John Wilcock

Other Scenes

New York’s Film Festival proved once again how utterly impossible it is to satisfy a mixed media audience with the subjective selections of any group of film tasters. Some critics thought there was too much Godard, or too many “foreign” selections in general; others complained about the “amateurism” of the solitary American selection—Norman Mailer’s corny “Beyond the Law” or the thin content of the charming opening selection, “Capricious Summer.” Press tickets were tightly restricted and uniformed guards were alert to combat threatened disruption by militant young filmmakers who see the festival as a classic example of decadent bourgeois culture.

The star of two parties was Mailer, the Big Ego Himself, who also turned up at a press conference to amplify his skills as a director and actor and to brag about how his cops and robbers epic (an incomprehensible series of unconnected vignettes, unconvincingly acted and barely audible) was the first to tell it like it really is. In his boastful capacity for being the first person to discover everything, (long after everybody else), the Richest-Protester-in-History is getting to be like the Russians.

San Francisco magazine, carrying a story about the 1906 SF earthquake, predicting there’ll be another one soon, just as big...

“The worm at the core of American liberalism goes by the name of lesser-evilism” (Jack Newfield) ...

One thousand common words are shown, in 20 different languages in a new paperback compiled by Peter M. Bergman distributed by New American Library...

Britain’s medical journal, The Lancet, says doctors working on secret research into biological warfare “are offending medical ethics”...

The printer for London’s Peace News refused to allow a picture montage containing the phrases FUCK FOR PEACE and FUCK THE POPE into a story that the paper titled “Plain Words & Foul Language”...

A cushion photographically imprinted with a bare ass is on sale at Martin Proctor’s Papier Mache (55 Greenwich Ave., NYC 10014)...

“LBJ has a $200,000 car wash in the front yard (spillway from the Pedernales)”—Austin Burton...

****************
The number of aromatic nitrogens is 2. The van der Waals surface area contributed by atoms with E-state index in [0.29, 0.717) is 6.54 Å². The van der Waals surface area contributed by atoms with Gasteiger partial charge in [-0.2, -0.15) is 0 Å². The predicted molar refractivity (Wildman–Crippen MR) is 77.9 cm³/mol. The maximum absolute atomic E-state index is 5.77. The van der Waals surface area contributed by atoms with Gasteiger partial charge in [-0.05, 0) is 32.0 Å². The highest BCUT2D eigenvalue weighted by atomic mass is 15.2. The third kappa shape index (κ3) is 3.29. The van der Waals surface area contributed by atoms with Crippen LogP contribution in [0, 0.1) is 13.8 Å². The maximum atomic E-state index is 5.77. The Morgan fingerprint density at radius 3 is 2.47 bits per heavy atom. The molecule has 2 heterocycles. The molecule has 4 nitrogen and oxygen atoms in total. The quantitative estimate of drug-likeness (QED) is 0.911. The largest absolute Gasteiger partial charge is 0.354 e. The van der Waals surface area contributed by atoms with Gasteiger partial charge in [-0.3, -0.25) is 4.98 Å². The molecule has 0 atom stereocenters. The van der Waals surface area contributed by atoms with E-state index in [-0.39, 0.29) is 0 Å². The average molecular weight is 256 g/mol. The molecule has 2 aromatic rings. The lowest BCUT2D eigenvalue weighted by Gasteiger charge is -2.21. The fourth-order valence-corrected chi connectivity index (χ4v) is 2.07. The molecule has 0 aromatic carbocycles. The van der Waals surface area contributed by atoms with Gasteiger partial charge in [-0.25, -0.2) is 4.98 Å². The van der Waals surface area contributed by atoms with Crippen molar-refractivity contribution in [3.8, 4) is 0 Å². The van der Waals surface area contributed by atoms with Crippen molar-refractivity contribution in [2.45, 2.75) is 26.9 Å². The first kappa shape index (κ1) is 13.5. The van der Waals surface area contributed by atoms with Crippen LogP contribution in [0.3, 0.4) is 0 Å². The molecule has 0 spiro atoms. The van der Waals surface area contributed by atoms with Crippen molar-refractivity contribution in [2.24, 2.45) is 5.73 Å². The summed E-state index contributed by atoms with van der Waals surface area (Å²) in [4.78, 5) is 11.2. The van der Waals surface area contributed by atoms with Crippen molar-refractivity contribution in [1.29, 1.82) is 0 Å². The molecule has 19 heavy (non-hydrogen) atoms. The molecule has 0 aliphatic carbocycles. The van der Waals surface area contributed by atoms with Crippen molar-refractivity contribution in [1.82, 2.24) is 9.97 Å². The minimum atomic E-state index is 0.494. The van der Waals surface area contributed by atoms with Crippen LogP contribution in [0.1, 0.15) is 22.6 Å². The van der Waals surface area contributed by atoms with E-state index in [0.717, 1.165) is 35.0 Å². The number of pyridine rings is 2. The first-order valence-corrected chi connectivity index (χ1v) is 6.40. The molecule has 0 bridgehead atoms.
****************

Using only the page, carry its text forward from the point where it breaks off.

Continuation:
Two features “banned” by the white media (one for a NY Times article, one a WBAI talk) are included in the first issue of Ed Bullins Black Theatre ($1.50 a year from New Lafayette Theatre, 200 West 135th St., Harlem, NYC 10030) which will appear every two months...

Old-fashioned theatre tickets, bright colored and imprinted with dates and theatre logo, are disappearing, fast, to be replaced with look-alike computer tickets which have the advantage (reports Theatre Crafts magazine) of being harder to steal by box office personnel), easier to store and more efficient to work with when you want to know how much of the house is sold out...

British European Airways, still losing money, plans to spend two and a half million bux on changing its logo...

Third prize in the Protestant Joke Competition organized by “The Great Spring Forward” (100 from 151 Spring St., NYC 10012) was won by this: What is a waste of money? Photographing a Protestant with color film...

And as for the Greek king skulking away in a Rome villa, one of these days when Greece’s fascist government is overthrown, he’ll come back as a hero who “opposed” the junta...

Where Sinatra’s at is perfectly epitomized by his endorsement of H. Horseshit Humphreak...

The Palm Springs real estate developer is constructing a pseudo-Moroccan project named Marrakesh...

The best way to get the flavor of the underground press without buying all the papers is to write for a copy of the quarterly mag Orpheus (60 cents from Box 1603, Phoenix, Arizona 85001) which offers a digest of some of the better pieces. For $12 a year from the same address you can also get a subscription to “52 different papers” at the rate of one copy of each different one every week. A good deal.


Fifth Estate #64, October 17–30, 1968